For our Project Mini Stock, we're looking for impressive power from a small package. We only have 2.3L of Ford engine to use, so we went to a couple of pros with experience extracting power from this unit.

Race Engineering and Johnson's Machine Shop have teamed up to produce some vicious four-bangers. They agreed to assist us in our quest for speed and reliability. Race Engineering specializes in the short-block, and Johnson's Machine builds the heads, complete with overhead camshaft and all valvetrain components. Race Engineering normally ships its short-blocks assembled, but for our project, Tim Yates, Johnson's head engine builder, is handling all the engine assembly at Johnson's shop in South Carolina.

Our block originally lived in either a Ford Mustang or Ranger pickup. It has been bored 0.030 inches over, align-honed, and machined to zero-deck the pistons. Total displacement will be 2,340 cc.

Our rules state the crankshaft also has to be a stock piece, but that's about all. Race Engineering takes advantage of that rule by shaving approximately three pounds off the counterweights. Three pounds may not sound like much at first, but it's a ton in terms of rotating mass and drastically improves acceleration of the reciprocating parts. After balancing, our crank now weighs in at a svelte 28 pounds.

Both the block and crank are baked at 700 degrees in a special oven and shot-peened, both to strengthen the metal and thoroughly clean it after years of road use. Before our Race Engineering Pro rods and Wiseco pistons are installed, everything is pre-fitted, complete with bearings, and thoroughly checked for proper clearances. Yates says Johnson's and Race Engineering recommend 0.0025-0.0028-inch clearance between the main bearings and the crank, and also 0.007-inch endplay.

Once everything checks out, final assembly can begin on our short-block. Our 5.7-inch rods are fitted to a special set of Wiseco pistons made for this long rod. Because the wristpin hole extends into the oil ring groove, a "spacer ring" is supplied to support the oil ring. The first ring is gapped to 0.012-inch, and the second is gapped to 0.010-inch. Main caps are bolted on at 85 ft-lb, while the rod bolts are torqued to 50 ft-lb-both with 30 weight motor oil lubing their threads.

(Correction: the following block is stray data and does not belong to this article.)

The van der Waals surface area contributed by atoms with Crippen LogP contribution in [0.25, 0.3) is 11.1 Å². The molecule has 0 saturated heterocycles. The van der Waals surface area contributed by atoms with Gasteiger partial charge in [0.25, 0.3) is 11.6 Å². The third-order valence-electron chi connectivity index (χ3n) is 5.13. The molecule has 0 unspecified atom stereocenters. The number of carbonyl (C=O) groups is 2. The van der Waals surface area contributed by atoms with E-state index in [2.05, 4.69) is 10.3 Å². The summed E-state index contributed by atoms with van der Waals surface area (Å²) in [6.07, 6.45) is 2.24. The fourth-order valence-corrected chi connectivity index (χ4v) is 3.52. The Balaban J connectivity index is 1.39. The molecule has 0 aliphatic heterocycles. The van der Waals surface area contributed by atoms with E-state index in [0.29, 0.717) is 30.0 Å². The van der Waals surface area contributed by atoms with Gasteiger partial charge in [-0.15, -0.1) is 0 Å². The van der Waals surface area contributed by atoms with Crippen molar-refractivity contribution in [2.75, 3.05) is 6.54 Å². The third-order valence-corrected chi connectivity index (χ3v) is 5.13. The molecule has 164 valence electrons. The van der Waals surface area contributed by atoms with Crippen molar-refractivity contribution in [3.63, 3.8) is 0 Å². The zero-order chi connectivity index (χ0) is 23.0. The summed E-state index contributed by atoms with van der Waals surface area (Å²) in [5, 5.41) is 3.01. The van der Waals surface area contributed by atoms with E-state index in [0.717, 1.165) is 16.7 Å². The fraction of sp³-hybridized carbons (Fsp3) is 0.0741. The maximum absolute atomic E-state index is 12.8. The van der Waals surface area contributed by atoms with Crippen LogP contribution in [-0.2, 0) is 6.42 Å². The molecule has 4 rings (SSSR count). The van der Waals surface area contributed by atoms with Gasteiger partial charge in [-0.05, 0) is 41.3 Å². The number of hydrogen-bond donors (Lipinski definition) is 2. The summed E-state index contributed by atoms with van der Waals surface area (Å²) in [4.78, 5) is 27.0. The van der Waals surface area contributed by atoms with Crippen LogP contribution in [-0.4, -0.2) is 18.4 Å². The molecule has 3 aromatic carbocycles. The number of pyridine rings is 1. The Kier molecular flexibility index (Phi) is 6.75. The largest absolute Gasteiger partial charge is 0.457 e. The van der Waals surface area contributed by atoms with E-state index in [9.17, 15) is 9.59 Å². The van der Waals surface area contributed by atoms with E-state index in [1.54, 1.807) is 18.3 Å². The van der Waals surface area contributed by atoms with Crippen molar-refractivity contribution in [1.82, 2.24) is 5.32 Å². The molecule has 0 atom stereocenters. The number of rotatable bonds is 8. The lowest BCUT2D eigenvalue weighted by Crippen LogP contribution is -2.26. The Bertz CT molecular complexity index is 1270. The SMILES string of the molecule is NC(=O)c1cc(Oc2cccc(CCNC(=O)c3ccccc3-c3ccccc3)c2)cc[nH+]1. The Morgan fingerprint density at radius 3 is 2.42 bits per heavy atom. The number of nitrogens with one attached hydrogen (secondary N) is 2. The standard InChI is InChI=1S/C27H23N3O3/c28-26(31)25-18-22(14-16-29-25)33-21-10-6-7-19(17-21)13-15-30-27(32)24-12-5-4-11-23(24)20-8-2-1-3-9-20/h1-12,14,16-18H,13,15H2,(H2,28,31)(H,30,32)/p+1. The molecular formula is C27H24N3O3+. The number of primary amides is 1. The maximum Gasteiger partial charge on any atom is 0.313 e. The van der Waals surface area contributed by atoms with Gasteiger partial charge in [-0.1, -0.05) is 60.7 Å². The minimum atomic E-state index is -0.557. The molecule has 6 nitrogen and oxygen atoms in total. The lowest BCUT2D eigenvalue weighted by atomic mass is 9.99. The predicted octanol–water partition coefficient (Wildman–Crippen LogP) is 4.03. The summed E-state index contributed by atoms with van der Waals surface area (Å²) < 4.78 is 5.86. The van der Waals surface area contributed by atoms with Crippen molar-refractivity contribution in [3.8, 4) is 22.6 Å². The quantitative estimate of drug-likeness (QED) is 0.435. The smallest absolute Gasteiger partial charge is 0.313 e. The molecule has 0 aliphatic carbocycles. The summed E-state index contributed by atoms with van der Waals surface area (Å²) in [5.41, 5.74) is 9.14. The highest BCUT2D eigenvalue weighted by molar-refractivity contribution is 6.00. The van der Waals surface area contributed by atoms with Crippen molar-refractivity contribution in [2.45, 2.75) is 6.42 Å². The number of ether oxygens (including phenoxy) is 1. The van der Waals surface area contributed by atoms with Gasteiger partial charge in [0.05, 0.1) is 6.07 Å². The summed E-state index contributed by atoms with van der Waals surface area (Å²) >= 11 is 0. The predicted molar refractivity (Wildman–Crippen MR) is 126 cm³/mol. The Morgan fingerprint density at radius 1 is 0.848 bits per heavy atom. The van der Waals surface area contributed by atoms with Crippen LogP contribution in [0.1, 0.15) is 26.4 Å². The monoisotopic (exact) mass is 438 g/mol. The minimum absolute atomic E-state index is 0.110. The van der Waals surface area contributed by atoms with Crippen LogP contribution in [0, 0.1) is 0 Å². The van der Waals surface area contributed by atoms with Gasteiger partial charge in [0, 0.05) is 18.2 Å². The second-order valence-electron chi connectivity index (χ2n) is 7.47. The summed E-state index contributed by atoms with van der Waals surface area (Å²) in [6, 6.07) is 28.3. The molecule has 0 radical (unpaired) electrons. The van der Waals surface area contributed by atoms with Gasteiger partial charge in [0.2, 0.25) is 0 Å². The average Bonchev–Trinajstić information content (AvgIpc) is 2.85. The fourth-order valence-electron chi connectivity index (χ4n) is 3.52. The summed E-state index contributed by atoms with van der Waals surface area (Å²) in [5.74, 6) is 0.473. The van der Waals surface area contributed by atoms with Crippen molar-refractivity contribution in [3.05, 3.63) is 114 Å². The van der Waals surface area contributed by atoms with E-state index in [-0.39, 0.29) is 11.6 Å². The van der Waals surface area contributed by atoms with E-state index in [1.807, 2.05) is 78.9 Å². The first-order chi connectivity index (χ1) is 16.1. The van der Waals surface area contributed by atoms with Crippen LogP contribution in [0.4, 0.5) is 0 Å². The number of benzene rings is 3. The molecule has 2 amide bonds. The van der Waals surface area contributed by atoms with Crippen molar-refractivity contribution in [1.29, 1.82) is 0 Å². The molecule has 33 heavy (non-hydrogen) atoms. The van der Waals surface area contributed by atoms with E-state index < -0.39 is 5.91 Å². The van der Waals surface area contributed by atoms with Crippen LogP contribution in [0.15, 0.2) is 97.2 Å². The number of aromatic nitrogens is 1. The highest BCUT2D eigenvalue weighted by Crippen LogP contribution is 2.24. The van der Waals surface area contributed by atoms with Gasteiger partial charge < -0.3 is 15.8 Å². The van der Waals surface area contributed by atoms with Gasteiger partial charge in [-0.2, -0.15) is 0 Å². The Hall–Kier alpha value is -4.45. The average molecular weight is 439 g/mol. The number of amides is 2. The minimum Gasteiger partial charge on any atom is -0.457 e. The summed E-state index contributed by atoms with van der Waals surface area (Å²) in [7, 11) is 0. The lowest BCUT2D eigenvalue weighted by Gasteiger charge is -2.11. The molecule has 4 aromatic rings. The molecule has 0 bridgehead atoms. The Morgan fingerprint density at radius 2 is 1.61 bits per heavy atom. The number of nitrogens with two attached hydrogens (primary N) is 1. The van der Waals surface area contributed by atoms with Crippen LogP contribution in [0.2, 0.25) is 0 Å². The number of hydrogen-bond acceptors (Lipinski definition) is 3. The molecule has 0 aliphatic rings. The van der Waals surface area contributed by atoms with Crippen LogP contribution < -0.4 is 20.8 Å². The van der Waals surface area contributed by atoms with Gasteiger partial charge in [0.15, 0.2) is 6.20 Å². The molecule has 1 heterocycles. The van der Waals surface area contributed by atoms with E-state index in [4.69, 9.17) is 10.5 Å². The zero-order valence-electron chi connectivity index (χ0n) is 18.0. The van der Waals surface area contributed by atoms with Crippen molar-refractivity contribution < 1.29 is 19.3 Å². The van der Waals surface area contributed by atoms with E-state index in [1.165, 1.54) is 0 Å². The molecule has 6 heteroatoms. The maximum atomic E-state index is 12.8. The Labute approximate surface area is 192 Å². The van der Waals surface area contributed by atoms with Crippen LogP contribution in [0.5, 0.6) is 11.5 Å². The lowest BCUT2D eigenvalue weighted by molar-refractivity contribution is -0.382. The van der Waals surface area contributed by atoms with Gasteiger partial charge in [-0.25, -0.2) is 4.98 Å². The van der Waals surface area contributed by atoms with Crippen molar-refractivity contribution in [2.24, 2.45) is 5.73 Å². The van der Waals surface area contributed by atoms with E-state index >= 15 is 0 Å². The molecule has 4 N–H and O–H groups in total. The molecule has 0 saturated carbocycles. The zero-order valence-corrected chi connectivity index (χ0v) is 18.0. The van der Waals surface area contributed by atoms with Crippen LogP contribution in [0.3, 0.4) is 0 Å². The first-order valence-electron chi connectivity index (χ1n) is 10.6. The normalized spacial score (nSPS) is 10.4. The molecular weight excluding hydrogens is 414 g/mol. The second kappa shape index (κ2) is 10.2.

The bottom end is buttoned up with an oil-pump snorkel and pan from C-Line Engineering. It's deep with a wide sump to move oil away from the crank, and the custom snorkel has a wide mouth and is cut to pull oil from the very bottom of the pan. Richard Johnson, owner of Johnson's Machine Shop, estimates this pan adds 7 hp over the stock unit on a dyno. He's sure the actual number is even higher when the oil is sloshing around in the pan during a race.

Rules for our Mod Four class require the cylinder head to be stock, but allow other engine changes. We are allowed to convert the valvetrain from hydraulic to solid lifters. In addition to this, we are allowed to cut inside the valve bowl on a diameter smaller than the valve seats and perpendicular to the valve stem. We can also blend on any angle up to 3/4 inch from the top of the valve seats. There's stability at high rpm and horsepower in these mods.

But before Yates does any of that, he strengthens the head by welding metal straps to the top of the cam towers. If these straps are not welded in, the extra stresses and rpm caused by racing can crack the four stock towers. After Yates finishes grinding his welds smooth, you can hardly tell anything has been done.

To convert from hydraulic to solid lifters, Johnson's has lifter bore sleeves and adjuster studs specially made to their specifications. The sleeves are designed with 0.003-inch crush to really lock them in place. Johnson has found that this works better than the standard knurled inserts. The adjuster studs are also longer to keep more threads in the insert after adjusting valve lash. Conversion from hydraulic to solid also requires shaving 0.350-inch off the top of each of the lifter bores.